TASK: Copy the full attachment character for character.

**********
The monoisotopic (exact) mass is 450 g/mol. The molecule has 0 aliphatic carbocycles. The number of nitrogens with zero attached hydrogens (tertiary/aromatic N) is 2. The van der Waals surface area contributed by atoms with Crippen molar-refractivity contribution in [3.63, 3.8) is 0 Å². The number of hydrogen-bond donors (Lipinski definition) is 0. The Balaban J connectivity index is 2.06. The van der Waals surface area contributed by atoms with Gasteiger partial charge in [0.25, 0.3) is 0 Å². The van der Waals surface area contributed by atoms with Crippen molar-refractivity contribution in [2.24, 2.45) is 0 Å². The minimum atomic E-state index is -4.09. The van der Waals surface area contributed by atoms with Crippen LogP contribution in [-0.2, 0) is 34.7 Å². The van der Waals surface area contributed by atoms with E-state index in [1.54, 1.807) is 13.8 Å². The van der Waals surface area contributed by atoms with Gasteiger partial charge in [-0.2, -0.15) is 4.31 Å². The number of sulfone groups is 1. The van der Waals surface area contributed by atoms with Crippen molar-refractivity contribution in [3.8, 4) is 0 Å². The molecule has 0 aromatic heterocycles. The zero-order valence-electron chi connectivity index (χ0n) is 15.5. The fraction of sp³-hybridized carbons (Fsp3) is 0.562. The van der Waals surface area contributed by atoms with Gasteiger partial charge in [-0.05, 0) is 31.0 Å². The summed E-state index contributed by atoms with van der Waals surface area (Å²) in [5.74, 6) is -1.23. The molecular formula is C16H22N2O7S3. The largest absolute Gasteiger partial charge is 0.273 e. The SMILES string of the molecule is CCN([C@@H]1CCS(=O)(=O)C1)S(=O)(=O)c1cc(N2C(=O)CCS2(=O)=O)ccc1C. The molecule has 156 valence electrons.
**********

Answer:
The monoisotopic (exact) mass is 450 g/mol. The molecule has 0 aliphatic carbocycles. The number of nitrogens with zero attached hydrogens (tertiary/aromatic N) is 2. The van der Waals surface area contributed by atoms with Crippen molar-refractivity contribution in [3.63, 3.8) is 0 Å². The number of hydrogen-bond donors (Lipinski definition) is 0. The Balaban J connectivity index is 2.06. The van der Waals surface area contributed by atoms with Gasteiger partial charge in [0.25, 0.3) is 0 Å². The van der Waals surface area contributed by atoms with Crippen molar-refractivity contribution in [2.24, 2.45) is 0 Å². The minimum atomic E-state index is -4.09. The van der Waals surface area contributed by atoms with Crippen LogP contribution in [-0.2, 0) is 34.7 Å². The van der Waals surface area contributed by atoms with E-state index in [1.54, 1.807) is 13.8 Å². The van der Waals surface area contributed by atoms with Gasteiger partial charge in [-0.2, -0.15) is 4.31 Å². The number of sulfone groups is 1. The van der Waals surface area contributed by atoms with Crippen molar-refractivity contribution in [3.8, 4) is 0 Å². The molecule has 0 aromatic heterocycles. The zero-order valence-electron chi connectivity index (χ0n) is 15.5. The fraction of sp³-hybridized carbons (Fsp3) is 0.562. The van der Waals surface area contributed by atoms with Gasteiger partial charge in [-0.05, 0) is 31.0 Å². The summed E-state index contributed by atoms with van der Waals surface area (Å²) in [5.74, 6) is -1.23. The molecular formula is C16H22N2O7S3. The largest absolute Gasteiger partial charge is 0.273 e. The SMILES string of the molecule is CCN([C@@H]1CCS(=O)(=O)C1)S(=O)(=O)c1cc(N2C(=O)CCS2(=O)=O)ccc1C. The molecule has 156 valence electrons.